Tuna measure ‘highly unlikely’ to meet goals

By

SeafoodSource staff

Published on
August 25, 2009

A new conservation and management measure in the western and central Pacific are “highly unlikely” to restore bigeye and yellowfin tuna to sustainable levels.

The measure, adopted by the Western and Central Pacific Fisheries Commission (WCPFC) in December, was designed to ensure that bigeye and yellowfin tuna stocks are maintained at levels capable of producing their maximum sustainable yield.

But according to a technical evaluation released this week by Pacific Commission scientists charged with providing advice to the WCPFC, the measure won’t meet its objectives of maintaining bigeye tuna stocks and spawning biomass at sustainable levels by simply reducing the fishing mortality of the species by 30 percent over three years.

The measure — which includes setting effort and catch limits in longline and purse seine fishing, closing fishing of high-seas pockets, and implementing a seasonal ban on Fish Aggregating Devices (FAD) — are not enough to maintain bigeye tuna stocks at sustainable fishing levels over the next 10 years. It is also unlikely to meet the target of holding yellowfin tuna fishing mortality to 2001-04 average values.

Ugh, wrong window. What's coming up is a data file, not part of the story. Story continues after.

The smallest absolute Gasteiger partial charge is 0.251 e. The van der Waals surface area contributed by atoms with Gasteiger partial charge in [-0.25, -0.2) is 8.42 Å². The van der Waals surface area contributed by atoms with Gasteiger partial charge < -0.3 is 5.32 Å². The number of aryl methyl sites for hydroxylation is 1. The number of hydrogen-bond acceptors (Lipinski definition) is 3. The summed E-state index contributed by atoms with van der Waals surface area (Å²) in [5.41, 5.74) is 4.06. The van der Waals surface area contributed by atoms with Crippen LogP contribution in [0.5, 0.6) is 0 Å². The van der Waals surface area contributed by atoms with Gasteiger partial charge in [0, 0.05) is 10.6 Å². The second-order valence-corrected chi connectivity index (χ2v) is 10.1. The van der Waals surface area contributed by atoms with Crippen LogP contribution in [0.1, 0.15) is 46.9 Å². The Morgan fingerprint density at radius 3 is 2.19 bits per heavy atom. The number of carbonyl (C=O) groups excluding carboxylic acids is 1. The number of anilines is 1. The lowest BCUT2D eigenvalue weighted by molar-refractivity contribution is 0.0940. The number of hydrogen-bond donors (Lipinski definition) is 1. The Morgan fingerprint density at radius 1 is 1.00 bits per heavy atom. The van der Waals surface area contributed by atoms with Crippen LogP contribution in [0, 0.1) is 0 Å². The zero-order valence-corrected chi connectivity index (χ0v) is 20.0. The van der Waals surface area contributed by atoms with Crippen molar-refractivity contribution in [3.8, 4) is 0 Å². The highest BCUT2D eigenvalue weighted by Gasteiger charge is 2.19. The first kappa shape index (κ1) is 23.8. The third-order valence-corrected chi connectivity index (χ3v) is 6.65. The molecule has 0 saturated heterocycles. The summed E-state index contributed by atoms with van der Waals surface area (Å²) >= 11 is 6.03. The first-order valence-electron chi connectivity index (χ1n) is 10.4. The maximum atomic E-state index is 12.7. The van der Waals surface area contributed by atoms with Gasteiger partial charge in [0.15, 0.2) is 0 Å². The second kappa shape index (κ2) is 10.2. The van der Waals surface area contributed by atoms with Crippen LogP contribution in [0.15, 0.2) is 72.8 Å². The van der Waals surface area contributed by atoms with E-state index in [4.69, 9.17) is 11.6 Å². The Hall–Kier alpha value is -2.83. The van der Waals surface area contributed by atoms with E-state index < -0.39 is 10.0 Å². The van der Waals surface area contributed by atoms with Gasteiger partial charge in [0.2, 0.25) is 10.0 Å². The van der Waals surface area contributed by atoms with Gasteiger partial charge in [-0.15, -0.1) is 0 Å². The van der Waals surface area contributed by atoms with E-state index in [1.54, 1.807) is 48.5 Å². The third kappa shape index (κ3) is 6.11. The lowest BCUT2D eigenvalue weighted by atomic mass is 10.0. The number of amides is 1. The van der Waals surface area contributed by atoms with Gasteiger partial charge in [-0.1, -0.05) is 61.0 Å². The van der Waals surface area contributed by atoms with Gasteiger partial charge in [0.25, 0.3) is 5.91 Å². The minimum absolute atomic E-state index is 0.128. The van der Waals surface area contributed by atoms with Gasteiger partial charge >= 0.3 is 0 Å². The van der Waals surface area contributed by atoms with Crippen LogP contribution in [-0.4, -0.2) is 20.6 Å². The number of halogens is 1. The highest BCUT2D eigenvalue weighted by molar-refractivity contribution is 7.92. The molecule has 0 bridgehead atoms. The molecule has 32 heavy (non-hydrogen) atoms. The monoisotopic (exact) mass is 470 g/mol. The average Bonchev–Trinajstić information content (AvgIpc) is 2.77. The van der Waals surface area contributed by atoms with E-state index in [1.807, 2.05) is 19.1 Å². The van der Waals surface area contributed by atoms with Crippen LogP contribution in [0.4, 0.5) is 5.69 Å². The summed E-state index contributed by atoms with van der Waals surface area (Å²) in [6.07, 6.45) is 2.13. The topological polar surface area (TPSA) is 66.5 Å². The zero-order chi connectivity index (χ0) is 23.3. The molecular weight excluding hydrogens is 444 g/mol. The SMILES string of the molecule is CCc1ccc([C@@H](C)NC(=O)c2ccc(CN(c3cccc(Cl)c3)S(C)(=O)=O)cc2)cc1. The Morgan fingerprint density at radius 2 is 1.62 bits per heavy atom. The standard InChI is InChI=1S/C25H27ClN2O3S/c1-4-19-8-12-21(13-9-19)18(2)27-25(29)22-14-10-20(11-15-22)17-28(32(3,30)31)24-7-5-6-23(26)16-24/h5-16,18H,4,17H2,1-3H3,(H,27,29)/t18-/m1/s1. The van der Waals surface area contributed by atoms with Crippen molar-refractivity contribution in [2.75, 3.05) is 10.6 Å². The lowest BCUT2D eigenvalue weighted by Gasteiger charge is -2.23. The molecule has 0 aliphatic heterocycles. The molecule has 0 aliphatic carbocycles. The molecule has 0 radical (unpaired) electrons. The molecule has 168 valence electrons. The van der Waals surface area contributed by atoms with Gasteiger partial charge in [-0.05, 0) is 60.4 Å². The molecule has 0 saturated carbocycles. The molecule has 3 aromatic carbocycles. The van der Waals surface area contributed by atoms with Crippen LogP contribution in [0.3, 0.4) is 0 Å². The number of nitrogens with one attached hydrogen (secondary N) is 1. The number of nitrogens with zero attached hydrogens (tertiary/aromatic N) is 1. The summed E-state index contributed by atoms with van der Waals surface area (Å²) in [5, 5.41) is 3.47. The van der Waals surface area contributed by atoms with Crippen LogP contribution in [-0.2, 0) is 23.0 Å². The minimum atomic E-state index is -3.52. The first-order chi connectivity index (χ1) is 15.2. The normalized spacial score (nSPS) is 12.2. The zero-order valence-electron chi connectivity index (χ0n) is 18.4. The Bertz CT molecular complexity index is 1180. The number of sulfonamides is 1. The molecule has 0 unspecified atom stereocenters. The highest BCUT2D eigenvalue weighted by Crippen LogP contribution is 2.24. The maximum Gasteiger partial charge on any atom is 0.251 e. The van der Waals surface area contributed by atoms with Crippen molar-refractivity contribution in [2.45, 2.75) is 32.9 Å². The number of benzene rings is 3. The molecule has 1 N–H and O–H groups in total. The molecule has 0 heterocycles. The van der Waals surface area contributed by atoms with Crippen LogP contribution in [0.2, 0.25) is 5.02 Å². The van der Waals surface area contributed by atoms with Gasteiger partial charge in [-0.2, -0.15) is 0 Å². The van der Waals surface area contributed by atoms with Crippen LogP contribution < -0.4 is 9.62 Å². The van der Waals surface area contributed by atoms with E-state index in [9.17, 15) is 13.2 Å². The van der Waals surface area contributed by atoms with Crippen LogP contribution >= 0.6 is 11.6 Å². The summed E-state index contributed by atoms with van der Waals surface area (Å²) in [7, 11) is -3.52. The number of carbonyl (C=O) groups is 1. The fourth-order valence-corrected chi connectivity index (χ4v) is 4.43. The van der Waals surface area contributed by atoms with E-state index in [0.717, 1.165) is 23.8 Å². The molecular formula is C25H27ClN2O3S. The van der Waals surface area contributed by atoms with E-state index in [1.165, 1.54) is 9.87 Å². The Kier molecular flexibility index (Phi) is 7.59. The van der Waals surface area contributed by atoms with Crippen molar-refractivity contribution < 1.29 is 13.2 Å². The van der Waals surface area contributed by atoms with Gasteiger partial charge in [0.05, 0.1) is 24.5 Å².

According to the assessment, the effect will be little, if any, reduction of bigeye overfishing from current high levels of 50 to 100 percent above sustainable yield levels. The bigeye spawning biomass ois also predicted to worsen to between 40 and 60 percent by 2018.

“The Scientific Committee of the WCPFC should immediately address the shortcomings of the measure and recommend appropriate steps to meet the objectives it set forth,” said Jose Ingles, World Wildlife Fund fisheries expert. “The exemptions outlined in the [measure] have watered down its effectiveness. Closing or banning fishing in high seas for example will simply shift fishing effort to the central Pacific, which scientists believe are more vulnerable areas for bigeye tuna.”

“If we are to see an effective reduction in the overfishing of tuna in the Coral Triangle, we need to make sure that the measures put in place are sufficient and strong enough to create drastic results,” added Ingles.

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